CAIRO, EGYPT — CAIRO, Egypt -- Egypt has handed over to U.S. authorities information pointing to an eclectic and international plot behind the bombing of the World Trade Center that allegedly includes Iranians, Iraqis and funding from the Muslim Brotherhood organization in Germany, a top aide to President Hosni Mubarak says.
The plot reportedly was conceived and planned by Islamic extremists operating from Peshawar, Pakistan, a city at the northwestern frontier with Afghanistan.
According to Egyptian intelligence information, two men who spoke Farsi, the Iranian language, turned up in New York months before the Feb. 26 Twin Towers bombing. They allegedly made contact with some of the suspects now charged in the explosion. Later, two Iraqi men showed up. All four men are believed to have fled the United States after the bombing.
Furthermore, according to the reported Egyptian scenario, funding for the bombers came from the Muslim Brotherhood in Germany. The brotherhood, a 70-year-old international organization banned in most Arab countries because of its goal of creating Islamic fundamentalist regimes, operates schools, clinics and cultural centers in many European capitals.
"The information we passed on represents . . . the best of our knowledge, so far as we are able to gather facts and materials," Osama al-Baz, the Egyptian leader's senior political adviser, said yesterday. "Some of the information could be defective or could be inadequate here or there."
He said the Egyptian intelligence came from several sources, but he did not give details. Mr. al-Baz spoke at an informal question-and-answer session with foreign journalists in Cairo.
In response to a question, he confirmed that the following scenario is "an accurate approximation" of the information given to U.S. law enforcement officials. The account pulls together many of the bits and pieces already known about the World Trade Center suspects and their connections.
Mahmud Abouhalima, an Egyptian cab driver who was arrested at his parents' home near Alexandria two weeks after the bombing, reportedly gave Egyptian security police details about the plot under torture. Mr. Abouhalima, who left New York just after the bombing, said that two Iraqi men were involved in the planning, Egyptian sources have told New York Newsday.
In addition, early reports disclosed that several thousand dollars had been transferred into bank accounts of two accused bombers from Germany before the explosion. Mr. Abouhalima lived in Germany for four years and had strong links to Muslim groups there.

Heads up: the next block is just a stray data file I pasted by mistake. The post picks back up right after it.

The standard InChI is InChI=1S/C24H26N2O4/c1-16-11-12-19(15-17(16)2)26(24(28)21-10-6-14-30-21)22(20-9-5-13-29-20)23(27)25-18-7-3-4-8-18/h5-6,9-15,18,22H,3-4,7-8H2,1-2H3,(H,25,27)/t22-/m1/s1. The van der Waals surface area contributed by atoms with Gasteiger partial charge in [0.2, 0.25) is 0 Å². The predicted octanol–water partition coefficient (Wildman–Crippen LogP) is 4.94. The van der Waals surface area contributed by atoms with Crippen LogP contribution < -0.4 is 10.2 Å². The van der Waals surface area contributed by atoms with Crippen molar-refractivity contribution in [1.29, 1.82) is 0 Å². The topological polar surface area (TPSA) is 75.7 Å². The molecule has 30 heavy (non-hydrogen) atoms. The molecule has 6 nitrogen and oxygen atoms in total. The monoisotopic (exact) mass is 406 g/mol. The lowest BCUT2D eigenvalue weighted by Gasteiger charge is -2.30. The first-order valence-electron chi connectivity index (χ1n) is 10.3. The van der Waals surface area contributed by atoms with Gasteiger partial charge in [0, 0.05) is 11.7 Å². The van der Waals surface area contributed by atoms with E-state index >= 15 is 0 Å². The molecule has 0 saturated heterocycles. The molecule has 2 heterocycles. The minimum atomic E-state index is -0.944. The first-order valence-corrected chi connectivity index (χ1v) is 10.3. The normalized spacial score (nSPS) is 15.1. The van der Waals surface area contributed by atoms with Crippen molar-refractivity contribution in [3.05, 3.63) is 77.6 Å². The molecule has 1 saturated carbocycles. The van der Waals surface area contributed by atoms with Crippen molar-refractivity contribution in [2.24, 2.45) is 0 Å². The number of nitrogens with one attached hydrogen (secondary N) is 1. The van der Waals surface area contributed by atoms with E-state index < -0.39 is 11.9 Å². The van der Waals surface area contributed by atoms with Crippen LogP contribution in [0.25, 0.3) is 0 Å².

Peshawar also has been suspected as where the plot was conceived. Two of the suspects in the bombing flew to New York in September 1992 from Peshawar with false passports, according to law enforcement sources.
One, Palestinian Ahmad Mohammad Ajaj, was arrested by immigration authorities at John F. Kennedy Airport. He was carrying bomb-making manuals. The second, a man believed to be an Iraqi named Ramzi Ahmed Yousef, arrived on the same plane, with an airline ticket containing a registration number consecutive to that of Ajaj, and disappeared after his arrival.
In the year since the Afghan civil war ended, Peshawar has become a headquarters for some Arab war veterans who fought on the side of Afghan rebels and have since turned their energies on overthrowing secular Arab governments like Egypt's.
Several Arab states facing Islamic militant insurgencies, including Algeria and Egypt, already have accused Iran of recruiting and backing these extremists from the Afghan war.
Speaking of the second alleged bombing plot against New York buildings and tunnels, Mr. al-Baz said Egypt was not aware of the role played by Emad Salem, the FBI informant, until just before arrests were made last month. Mr. Salem, a former Egyptian army officer, is not an Egyptian agent, he said.
He also said Egypt is "not pressing" its extradition request for Omar Abdel-Rahman, the blind Egyptian cleric whose followers include some of the suspects in both the World Trade Center and tunnel bombing plots.
"We are waiting for the judiciary machinery in the United States," he said. "We expect the law to take its course."